Top-to-bottom and bottom-to-top change coming to campus
MRU Changemaking Roadmap to be unveiled Jan. 15
Amazing things happen at Mount Royal University every single day, but sometimes it’s without anybody except those directly involved knowing.
Friday, Jan. 15 from 12 to 2:30 p.m.
Aiming to break the silos of social, environmental, entrepreneurial and technical initiatives, stakeholders from across campus have been engaged in a dialogue since late summer about how everything might combine to eventually become something bigger than Mount Royal itself.
Leading the charge is Jill Andres, who has served in the position of Changemaker in Residence at Mount Royal since 2014.
“We began by identifying the goal that we wanted to work as a team, and asked what it might look like if we were to bring folks together in a really intentional way to map out a shared strategy around changemaking,” Andres said.
The art of changemaking is exactly what it sounds like.
It’s about recognizing and identifying a problem, and then figuring out the best way to solve it. Changemaking means that just about anything can be “fixed,” as long as you go about it the right way, and the ultimate goal is to make a positive difference in the world.
“Mount Royal’s campus-wide culture of changemaking inspires and empowers us to create meaningful change in partnership with communities,” said Andres.
“We have 'curated' a group of about 20 people to be part of the mapping workshops, not to represent their unit or organization, per se, but to provide a variety of interested perspectives,” said James Stauch, director of the Institute for Community Prosperity at Mount Royal. Using funds from the J.W. McConnell Family Foundation in the form of a RECODE grant, representatives from the Academic Development Centre (ADC), Teaching and Learning, Research, the Library, faculty, students and alumni have been working for several months on what they call the MRU Changemaker Roadmap.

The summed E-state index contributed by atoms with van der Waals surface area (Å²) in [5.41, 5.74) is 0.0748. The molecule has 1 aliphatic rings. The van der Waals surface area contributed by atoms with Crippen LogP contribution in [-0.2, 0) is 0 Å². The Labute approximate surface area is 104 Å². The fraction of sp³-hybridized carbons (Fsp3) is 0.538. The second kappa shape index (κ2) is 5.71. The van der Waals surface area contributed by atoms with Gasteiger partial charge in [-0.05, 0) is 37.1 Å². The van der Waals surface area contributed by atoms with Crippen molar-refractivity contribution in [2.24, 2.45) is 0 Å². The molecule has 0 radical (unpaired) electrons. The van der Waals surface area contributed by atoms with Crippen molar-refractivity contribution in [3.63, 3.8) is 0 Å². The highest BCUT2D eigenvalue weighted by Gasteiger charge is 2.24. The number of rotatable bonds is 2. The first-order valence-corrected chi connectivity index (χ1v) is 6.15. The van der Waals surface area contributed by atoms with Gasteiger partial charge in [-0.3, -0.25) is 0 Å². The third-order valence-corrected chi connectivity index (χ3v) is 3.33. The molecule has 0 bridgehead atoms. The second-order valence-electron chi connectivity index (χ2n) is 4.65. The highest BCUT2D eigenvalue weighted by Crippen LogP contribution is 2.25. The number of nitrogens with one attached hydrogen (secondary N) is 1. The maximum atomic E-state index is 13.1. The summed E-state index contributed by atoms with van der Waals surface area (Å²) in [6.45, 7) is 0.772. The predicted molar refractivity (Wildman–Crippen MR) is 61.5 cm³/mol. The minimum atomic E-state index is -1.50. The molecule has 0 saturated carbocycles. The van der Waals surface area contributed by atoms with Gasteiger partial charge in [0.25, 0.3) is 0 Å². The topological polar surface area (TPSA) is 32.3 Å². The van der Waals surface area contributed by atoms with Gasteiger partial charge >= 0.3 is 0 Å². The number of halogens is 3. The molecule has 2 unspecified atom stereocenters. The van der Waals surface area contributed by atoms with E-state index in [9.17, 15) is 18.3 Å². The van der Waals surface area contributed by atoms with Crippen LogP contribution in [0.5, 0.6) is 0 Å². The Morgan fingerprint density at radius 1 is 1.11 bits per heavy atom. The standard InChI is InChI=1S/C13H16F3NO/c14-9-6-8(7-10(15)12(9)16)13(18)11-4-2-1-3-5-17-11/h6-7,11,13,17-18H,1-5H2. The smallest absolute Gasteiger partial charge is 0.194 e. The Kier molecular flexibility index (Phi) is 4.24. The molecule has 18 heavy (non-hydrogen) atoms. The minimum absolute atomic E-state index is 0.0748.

The initial draft will be presented to the Mount Royal community at an Open House on Friday, Jan. 15 from 12 to 2:30 p.m. in EA 3001-3003.
The Roadmap was generated through a series of workshops employing a methodology developed by David Forrest called Integral Strategy Mapping, which produces collaborative tactics for systemic change.
This type of collective impact initiative recognizes that some issues are bigger than any one organization can take on.
“The methodology helps create a process by which we can engage the people we need with shared interests to create shared strategies,” said Andres.
“When the map is done, that will be the starting point. That is where we say, ‘OK, where is the possibility for action?’”
The implications and outcomes of such work are myriad, and will extend for many years down the road.
In just six months Stauch hopes that, “We will be well on our way to implementing the commitments that come out of the mapping process, and also have confirmation of high-level admin support and buy-in.
“I also expect that we will be well into the Ashoka Changemaker Campus accreditation process, which is a likely result and accompaniment to the roadmap process and outcome.”